by Sukanya GargOct 05, 2019
The exhibition Liberté Conquérante (Growing Freedom) underscores the cornerstones of action, participation, and imagination in the work of Yoko Ono. The exhibition, which is taking place at Fondation Phi pour l’art contemporain in Montreal, Quebec, is on view until September 15, 2019.
Born in 1933, Yoko Ono is a visionary Japanese-American artist and multi-disciplinary practitioner. As a singer, songwriter, conceptual, multimedia and performance artist, and a peace activist, she has been an instrumental member of the avant-garde group Fluxus, and many movements in the 1960s. Some of the wide variety of her creative pursuits are on display at the exhibition at Fondation Phi.
Spread across both the Foundation's buildings, the first part, The instructions of Yoko Ono, focuses on her ‘instruction’ works that emphasise the role of the visitor in their completion. Among the works presented are text-based instructions such as Lighting Piece (1955), as well as participatory works including Mending Piece (1966), Horizontal Memories (1997), and Arising (2013). The exhibition also includes the work Water Event (1971/2016), which invites 12 artists to participate from Montreal and other parts of Canada.
The second part of the exhibition, The art of John and Yoko, presents the collaborative art projects undertaken by Ono and John Lennon for peace. Among these is the Acorn project, the War is Over peace campaign, and the Montreal bed-in, which marked its 50-year anniversary on May 26, 2019. This part of the exhibition features a variety of stories from people who participated in the bed-in, told in their own voices and words. These often moving accounts testify to the impact of what became a legendary and historic event, one which remains a key reference for the indivisibility of art and life, as well as the importance of non-violent action to inspire political and social change.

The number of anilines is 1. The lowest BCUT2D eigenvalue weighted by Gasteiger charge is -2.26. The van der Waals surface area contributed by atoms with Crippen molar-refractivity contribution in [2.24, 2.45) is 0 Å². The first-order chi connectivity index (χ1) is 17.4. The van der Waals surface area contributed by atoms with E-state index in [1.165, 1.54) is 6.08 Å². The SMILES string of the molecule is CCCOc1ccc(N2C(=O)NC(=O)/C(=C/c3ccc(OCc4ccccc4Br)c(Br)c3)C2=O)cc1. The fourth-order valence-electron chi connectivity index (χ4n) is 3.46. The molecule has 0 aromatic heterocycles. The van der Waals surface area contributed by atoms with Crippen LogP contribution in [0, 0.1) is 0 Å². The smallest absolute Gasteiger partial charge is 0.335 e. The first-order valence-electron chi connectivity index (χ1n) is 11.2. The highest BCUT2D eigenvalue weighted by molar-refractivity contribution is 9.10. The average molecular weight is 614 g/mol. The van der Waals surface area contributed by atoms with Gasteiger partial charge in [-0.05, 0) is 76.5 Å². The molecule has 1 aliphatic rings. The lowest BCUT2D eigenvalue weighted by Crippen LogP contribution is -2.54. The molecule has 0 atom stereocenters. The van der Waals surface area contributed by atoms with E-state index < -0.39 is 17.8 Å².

The exhibition is not just symbolic of the Ono’s participatory activism over the years, but her present show is accompanied by a letter by Ono titled Arising, urging women from all over the world to send a testament of harm done to them for being a woman, along with an image of their eyes. The testaments and the photograph are subsequently being exhibited as part of the installation Arising in the exhibition at Fondation Phi, and will subsequently travel the world as part of the growing installation. The deadline for the submission is September 15, 2019.
The letter written by Ono titled Arising is reminiscent of one of her earlier works of the same name, which was exhibited in Venice in 2015. Part of the exhibition Personal Structures, the feminist work spoke of awakening women power not in competition to men, but rather than in cohesion. The open call in this exhibition then is not so farther away from her intent then – to awaken, to enable and most importantly to heal.
It is no doubt then that the exhibition wishes to impart Yoko Ono’s massive impact on contemporary art practices, on art reception, and on activism through art. The urgency and spirit of her work remain pertinent and perhaps more important than ever.